People often use the word grieve to mean an emotional reaction to death. But grief is a common response to loss of any kind.
Kids show grief in different ways. But for some who learn and think differently, the feelings can be more complicated and the signs more difficult to recognize.
Your child may grieve over things you wouldn’t think about or in ways you wouldn’t expect. That can be confusing, especially if your child is behaving differently than usual and you don’t know why.
You may wonder: Why is my child suddenly so clingy? Why isn’t my child talking about this loss?
Here’s what might be going on.
What kids may grieve over
Everyone grieves for different things and in different ways.
Many kids don’t just grieve when they lose someone important to them. They also grieve when they lose something that was important to them, such as:
- Not being able to hang out with their friends
- Seeing someone they care about get sick or even hearing about people they don’t know getting sick
- Knowing that a family member has lost a job and that means money will be tight
- Losing comfort objects or activities (like getting “too old” to play with a certain toy or not having Tuesday pizza nights with the whole family)
Sometimes you may not expect kids to feel loss because there’s something new and exciting that replaces what they’re losing. For kids who learn and think differently, that loss can be more pronounced.
That’s especially true if what they’re losing is something they worked hard to achieve. Here are some examples:
- Your child can feel accomplished about moving to a different age group in sports and can feel the loss of the familiar team and routine.
- Your child might be excited to move up to middle school and still grieve leaving elementary school behind.
- Your child can enjoy distance learning and still grieve the loss of in-person learning.
What grief may look like
When kids are mourning the loss of someone or something that was important to them, you may expect them to cry or to be sad and angry. After all, it’s common for kids who are struggling with things beyond their control to lash out in anger.
But some kids show grief in unpredictable ways. Kids who have trouble with impulse control, managing emotions, and flexible thinking may even react in ways that seem inappropriate to the situation.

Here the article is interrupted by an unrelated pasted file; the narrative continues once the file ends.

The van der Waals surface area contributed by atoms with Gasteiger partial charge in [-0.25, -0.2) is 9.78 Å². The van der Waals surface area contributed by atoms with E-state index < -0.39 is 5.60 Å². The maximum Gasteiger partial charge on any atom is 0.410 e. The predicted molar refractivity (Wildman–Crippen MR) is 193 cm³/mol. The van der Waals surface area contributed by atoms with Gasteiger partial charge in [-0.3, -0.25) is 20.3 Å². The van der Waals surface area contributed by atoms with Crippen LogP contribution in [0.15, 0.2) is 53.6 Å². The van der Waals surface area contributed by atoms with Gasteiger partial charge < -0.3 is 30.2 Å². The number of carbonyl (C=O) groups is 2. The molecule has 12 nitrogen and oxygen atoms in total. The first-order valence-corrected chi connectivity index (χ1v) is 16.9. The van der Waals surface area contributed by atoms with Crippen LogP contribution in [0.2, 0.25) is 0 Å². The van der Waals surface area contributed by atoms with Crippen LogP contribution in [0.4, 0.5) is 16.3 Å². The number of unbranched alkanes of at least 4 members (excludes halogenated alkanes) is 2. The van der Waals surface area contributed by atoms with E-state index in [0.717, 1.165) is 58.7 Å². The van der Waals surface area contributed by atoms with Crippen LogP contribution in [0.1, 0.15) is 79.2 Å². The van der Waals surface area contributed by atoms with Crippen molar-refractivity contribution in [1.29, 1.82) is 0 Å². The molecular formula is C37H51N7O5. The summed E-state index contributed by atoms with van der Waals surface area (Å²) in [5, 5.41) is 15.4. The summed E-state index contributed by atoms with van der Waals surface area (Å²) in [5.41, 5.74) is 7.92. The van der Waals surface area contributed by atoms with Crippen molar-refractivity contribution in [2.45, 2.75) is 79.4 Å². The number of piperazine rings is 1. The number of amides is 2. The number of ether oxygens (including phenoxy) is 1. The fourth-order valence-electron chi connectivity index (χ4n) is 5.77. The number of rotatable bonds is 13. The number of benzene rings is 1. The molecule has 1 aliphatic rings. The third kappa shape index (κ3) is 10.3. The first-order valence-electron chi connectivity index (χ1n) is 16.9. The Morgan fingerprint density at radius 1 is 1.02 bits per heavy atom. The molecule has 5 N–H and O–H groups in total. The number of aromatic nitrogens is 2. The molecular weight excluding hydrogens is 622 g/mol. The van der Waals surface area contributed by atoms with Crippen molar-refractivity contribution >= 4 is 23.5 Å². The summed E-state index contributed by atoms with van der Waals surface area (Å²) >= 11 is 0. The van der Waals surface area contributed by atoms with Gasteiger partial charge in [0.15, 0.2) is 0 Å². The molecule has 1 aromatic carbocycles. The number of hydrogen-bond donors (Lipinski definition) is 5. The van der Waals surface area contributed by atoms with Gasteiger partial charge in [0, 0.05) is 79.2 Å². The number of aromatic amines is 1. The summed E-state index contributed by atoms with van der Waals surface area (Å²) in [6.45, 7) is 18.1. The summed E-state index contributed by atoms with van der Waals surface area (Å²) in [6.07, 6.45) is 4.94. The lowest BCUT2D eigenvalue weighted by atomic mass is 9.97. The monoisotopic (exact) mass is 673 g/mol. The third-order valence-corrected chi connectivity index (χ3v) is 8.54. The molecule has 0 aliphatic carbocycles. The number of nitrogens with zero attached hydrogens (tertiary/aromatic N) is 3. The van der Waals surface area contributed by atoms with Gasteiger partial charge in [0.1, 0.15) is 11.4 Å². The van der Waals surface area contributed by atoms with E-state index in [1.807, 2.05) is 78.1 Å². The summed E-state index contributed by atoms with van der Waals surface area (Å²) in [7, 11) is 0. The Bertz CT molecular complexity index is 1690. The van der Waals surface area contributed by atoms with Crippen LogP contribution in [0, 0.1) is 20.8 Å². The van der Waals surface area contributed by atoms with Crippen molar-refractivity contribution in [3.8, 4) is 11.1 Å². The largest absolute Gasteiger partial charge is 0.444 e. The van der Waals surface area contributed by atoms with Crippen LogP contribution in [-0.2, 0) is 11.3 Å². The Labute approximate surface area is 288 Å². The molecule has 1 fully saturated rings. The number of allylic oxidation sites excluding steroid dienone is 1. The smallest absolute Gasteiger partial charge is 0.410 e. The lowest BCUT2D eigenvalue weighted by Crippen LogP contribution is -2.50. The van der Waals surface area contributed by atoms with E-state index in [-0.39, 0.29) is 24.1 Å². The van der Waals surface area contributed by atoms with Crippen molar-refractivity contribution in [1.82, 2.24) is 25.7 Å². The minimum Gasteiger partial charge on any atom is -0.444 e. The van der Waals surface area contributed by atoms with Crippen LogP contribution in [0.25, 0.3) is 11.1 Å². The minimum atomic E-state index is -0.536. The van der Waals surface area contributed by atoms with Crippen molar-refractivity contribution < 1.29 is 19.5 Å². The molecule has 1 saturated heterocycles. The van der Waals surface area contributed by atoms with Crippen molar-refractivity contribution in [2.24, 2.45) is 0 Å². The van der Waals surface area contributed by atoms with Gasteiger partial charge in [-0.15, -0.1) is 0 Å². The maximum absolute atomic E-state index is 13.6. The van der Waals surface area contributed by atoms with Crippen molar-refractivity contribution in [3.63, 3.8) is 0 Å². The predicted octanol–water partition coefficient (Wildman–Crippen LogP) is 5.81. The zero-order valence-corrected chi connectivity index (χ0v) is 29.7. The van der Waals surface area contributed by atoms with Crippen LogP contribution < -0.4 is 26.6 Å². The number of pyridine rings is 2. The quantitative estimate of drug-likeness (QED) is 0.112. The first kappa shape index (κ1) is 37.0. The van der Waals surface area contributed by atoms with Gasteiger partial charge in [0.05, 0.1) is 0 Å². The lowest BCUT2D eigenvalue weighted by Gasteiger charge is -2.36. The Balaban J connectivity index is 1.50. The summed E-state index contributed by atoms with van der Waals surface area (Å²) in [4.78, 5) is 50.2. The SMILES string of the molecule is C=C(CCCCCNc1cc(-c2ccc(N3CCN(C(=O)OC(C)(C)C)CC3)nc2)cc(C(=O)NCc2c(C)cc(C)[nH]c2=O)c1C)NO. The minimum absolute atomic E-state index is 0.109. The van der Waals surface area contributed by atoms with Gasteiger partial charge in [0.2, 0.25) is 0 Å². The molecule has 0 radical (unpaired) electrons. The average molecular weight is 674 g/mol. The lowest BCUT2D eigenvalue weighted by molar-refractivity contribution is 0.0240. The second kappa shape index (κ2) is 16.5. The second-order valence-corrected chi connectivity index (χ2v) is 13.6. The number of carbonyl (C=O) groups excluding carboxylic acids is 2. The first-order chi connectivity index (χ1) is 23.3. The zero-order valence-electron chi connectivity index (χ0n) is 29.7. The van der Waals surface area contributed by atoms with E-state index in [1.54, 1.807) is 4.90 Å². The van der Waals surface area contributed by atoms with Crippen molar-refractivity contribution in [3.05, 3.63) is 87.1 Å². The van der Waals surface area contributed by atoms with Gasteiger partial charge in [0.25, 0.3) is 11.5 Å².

Some may withdraw or act as if they’re not bothered at all — even making jokes to cover their feelings. Others may get stuck and be unable to stop talking about what’s on their mind, even if you’ve already answered all their questions and talked about their worries.
Younger kids or kids who have expressive language disorder may not be able to put words to what they’re feeling. It can also be hard for them to ask what they need to feel better.
Instead, your child might be more afraid and anxious than usual, have increased tantrums or meltdowns, or want to be babied. Older kids may be grouchy or defiant, or they may have trouble concentrating.
If you and your child are grieving the same loss, your child may actually be more helpful and thoughtful than usual. This often happens when kids are trying not to worry the adults in their lives or to distract themselves from their own grief.
And for many kids, grief may cause physical symptoms, like stomach aches, headaches, changes in appetite, or trouble sleeping.
How you can help
When kids grieve, it’s not always easy to know how to respond. But it’s important to let your child know that everyone grieves and that there’s no right way to do it. In fact, it’s natural to feel sad.
Tell your child that you know the feeling of loss is real and that you’re there to listen. Talking about a shared loss together and with honesty can make kids feel less alone. You can also let them know you’re there even if they don’t want to talk.
And learn about the difference between typical sadness and depression, so you can recognize and take signs of depression seriously.
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About the author
About the author
Amanda Morin is the author of “The Everything Parent’s Guide to Special Education” and the former director of thought leadership at Understood. As an expert and writer, she helped build Understood from its earliest days.
David Kessler, MA is a therapist who specializes in ADHD, learning disabilities, and trauma.